Bobby’s Story

Over the last year, I have become involved in an effort to bring greater attention to a critical component of our nation’s healthcare reform effort – the interaction between patient and physician.  As the amount of time that doctors spend with their patients has grown smaller, the costs have gone up and the outcomes have worsened.

This broken system has affected me very personally.  In 2008 while suffering from acid reflux symptoms, I experienced two failed surgeries at one of our leading academic health care centers in the Unites States that left me with permanent damage to my digestive and nervous systems.  In reviewing the course of treatment with several health care leaders, it became clear that both communication and multi-disciplinary oversight were lacking. In a health care system as complex as ours, I strongly believe that shared decision making is needed between doctors and patients.  A stronger relationship can reduce costs, prevent mistakes, and lead to happier patients and physicians. After all, the best possible patient outcomes always have been the objective in the practice of medicine.

My effort to bring greater attention to this issue has led me to Dr. Steven Freedman, a senior physician at Beth Israel Deaconess Medical Center (BIDMC) in Boston and Professor at Harvard Medical School.  Dr. Freedman and his team have embarked on a landmark project at Beth Israel called Passport to TRUST, which I believe has the potential to vastly improve the delivery of health care and will empower patients in their clinical decision making.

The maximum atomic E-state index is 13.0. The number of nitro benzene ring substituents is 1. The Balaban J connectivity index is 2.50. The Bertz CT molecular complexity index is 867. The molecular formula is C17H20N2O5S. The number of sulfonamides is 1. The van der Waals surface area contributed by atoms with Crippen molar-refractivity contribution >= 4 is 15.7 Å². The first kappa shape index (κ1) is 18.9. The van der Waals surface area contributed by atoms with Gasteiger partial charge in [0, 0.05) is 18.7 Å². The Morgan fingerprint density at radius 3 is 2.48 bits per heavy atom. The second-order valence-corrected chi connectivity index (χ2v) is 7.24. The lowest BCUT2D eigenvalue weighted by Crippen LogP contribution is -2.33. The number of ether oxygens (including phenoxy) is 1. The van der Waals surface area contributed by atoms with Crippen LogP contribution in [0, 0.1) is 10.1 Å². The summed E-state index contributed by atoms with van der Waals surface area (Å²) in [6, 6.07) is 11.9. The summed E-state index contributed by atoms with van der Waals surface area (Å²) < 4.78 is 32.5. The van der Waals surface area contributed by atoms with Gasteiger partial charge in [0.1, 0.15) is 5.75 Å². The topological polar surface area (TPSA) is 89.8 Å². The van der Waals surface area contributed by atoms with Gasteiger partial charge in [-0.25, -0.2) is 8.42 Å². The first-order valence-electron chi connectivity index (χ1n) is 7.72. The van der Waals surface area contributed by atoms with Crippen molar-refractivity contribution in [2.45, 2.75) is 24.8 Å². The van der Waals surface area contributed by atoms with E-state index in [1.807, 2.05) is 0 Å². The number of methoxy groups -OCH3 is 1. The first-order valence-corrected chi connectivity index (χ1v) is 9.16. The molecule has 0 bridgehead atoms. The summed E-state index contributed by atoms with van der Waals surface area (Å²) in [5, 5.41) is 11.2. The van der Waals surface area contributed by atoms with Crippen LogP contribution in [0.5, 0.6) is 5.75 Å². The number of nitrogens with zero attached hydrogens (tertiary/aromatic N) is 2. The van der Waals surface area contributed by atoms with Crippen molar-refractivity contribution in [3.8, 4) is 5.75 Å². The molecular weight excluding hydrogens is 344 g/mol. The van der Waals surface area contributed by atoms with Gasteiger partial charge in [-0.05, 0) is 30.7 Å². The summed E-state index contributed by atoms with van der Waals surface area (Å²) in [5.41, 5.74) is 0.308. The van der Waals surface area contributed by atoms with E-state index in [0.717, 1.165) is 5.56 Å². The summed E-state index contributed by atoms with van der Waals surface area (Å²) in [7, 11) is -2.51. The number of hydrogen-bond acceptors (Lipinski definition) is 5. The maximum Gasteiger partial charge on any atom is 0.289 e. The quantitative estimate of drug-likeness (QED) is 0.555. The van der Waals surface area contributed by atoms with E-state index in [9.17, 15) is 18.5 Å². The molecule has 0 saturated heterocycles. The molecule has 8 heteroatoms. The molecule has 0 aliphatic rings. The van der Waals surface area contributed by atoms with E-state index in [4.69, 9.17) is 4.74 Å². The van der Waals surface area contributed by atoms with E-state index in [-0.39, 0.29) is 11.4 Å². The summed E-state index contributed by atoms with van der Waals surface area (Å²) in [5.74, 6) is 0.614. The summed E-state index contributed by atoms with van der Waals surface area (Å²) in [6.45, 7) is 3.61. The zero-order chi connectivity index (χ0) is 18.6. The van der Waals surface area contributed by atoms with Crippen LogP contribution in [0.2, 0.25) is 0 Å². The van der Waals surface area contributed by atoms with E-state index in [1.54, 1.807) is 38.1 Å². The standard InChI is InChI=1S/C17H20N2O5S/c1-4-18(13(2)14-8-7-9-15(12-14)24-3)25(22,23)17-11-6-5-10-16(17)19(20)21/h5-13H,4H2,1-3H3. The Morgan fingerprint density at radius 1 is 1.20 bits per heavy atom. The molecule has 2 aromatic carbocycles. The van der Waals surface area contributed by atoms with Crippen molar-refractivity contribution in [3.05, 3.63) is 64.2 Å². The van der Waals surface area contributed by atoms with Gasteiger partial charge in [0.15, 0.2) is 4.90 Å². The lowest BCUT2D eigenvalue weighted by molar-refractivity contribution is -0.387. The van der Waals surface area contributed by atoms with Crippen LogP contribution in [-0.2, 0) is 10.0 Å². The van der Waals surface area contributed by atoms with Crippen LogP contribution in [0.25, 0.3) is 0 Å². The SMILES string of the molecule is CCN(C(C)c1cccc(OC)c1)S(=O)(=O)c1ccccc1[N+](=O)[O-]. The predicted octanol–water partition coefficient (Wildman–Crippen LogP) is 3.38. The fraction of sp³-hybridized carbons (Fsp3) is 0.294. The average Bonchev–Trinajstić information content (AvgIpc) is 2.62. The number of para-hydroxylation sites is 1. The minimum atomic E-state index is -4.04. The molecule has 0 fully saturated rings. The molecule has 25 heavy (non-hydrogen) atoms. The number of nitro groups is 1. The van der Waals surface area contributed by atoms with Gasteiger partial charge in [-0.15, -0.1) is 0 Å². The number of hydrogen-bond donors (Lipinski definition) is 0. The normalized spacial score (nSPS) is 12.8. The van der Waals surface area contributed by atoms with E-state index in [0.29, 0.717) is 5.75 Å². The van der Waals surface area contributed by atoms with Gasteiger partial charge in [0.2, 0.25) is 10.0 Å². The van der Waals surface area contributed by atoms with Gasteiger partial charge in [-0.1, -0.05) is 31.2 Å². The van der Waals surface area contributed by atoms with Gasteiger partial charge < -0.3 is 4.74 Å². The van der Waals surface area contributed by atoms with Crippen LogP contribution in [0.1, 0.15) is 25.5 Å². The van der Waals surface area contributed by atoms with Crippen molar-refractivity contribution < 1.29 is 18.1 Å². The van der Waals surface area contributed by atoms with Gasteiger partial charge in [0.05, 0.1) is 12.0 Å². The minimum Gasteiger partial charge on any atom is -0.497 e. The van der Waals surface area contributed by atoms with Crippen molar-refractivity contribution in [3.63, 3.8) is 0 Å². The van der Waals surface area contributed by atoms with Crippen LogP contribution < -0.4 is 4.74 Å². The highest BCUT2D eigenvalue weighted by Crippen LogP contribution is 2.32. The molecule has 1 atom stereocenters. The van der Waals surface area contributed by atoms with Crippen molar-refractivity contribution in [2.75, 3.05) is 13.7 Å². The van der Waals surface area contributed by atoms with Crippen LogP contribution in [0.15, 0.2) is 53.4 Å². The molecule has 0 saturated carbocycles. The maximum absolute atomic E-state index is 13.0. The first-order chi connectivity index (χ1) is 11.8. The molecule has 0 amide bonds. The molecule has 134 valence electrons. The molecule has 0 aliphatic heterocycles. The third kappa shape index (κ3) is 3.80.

What Dr. Freedman and his colleagues aim to do with Passport to TRUST is to profoundly change the way patients and physicians communicate—particularly in the examination room itself.  The goal is to provide structure and standardization in order to make each clinical encounter more thoughtful and productive without sacrificing individualized attention. 

I have made a significant donation to advance the Passport to TRUST project. We are now working to recruit stakeholders, develop partnerships, corroborate outcomes, and raise funds.  I hope that you will consider joining me in this effort, which I know will improve and even save countless lives. Dr. Freedman and I firmly believe that the Passport to TRUST project exemplifies the kind of health care everyone deserves.  The passage of the health care reform act was simply the beginning. It assures access to care. The quality of care depends on changing the paradigm.